Building Excitement for the Heidelberg Laureate Forum

I just read the latest blog post on the Heidelberg Laureate Forum, and I want to say that I very much share the feelings of Adrian Dudek, who wrote it. I’m also going to attend the Forum, where the greatest Mathematicians and Computer Scientists of our time meet young researchers to share their knowledge and wisdom, and I guess of course to inspire future great research.

This summer I have been to two other conferences, the SIGMOD in New York and the IJCAI in Beijing, both great conferences in the fields of databases and artificial intelligence. While I was of course happy to be there, my excitement about the Forum is far greater than it was about those two. I still cannot really imagine the fact that I’m going to meet so many Turing, Abel, and Fields laureates in only a few days!

The big question for me at the moment is what to do after the PhD, and what factors there are to actually be able to decide this question. The ever-looming question that I guess I share with a lot of my fellow students is if one is able to do great research and still live a “normal” life, something that Adrian Dudek also asked in the post on the HLF blog. I guess it must be. I know of great researchers who did do things that were not part of their field: Donald Knuth randomly sampling the Bible in his book 3:16 is just one example that comes to mind. Still, in times of deadlines (which seem to be coming up and being missed constantly), it is easy to forget this and you start assuming that the way to go is to publish even more papers on even better conferences. On the other hand, I naturally do not do this kind of work and see it just as work that “needs to be done”, but really enjoy doing it! This is exactly what makes reaching a balance really tricky. Let’s see what my peers have to say about this, and of course how the Laureates managed to answer this.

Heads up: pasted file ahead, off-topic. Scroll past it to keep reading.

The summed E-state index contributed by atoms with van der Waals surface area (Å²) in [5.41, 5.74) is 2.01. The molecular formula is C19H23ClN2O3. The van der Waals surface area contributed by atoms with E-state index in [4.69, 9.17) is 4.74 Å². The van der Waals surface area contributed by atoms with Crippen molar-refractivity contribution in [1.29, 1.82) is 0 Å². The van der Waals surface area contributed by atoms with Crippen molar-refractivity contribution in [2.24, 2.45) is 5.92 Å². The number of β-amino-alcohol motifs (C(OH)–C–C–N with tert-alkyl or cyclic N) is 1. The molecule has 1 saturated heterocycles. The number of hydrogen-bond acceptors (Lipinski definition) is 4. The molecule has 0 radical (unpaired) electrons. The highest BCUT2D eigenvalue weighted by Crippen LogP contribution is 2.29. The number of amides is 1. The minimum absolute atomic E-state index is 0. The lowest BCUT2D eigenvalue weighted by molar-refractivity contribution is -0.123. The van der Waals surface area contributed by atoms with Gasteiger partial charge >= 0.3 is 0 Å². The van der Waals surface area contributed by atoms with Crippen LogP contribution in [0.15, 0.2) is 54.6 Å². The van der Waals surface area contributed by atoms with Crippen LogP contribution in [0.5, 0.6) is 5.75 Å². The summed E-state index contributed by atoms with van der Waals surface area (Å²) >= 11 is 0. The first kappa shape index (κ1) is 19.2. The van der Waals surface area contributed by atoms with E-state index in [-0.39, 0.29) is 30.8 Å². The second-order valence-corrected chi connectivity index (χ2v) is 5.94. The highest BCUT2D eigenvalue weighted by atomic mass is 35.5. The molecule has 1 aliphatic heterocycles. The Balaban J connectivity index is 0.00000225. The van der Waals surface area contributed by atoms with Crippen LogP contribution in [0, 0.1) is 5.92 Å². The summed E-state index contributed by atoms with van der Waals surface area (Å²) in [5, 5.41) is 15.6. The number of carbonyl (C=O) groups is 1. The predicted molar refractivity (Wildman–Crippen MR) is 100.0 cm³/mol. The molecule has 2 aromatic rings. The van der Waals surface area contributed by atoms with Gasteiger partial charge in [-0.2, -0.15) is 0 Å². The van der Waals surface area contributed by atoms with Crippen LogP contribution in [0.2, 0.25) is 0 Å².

Ah, and of course I’m also really looking forward to the more “programmatic” aspect of the Forum, where the greatest scientists of my field present and discuss their work, and share their new ideas. This still sounds quite unreal to me!

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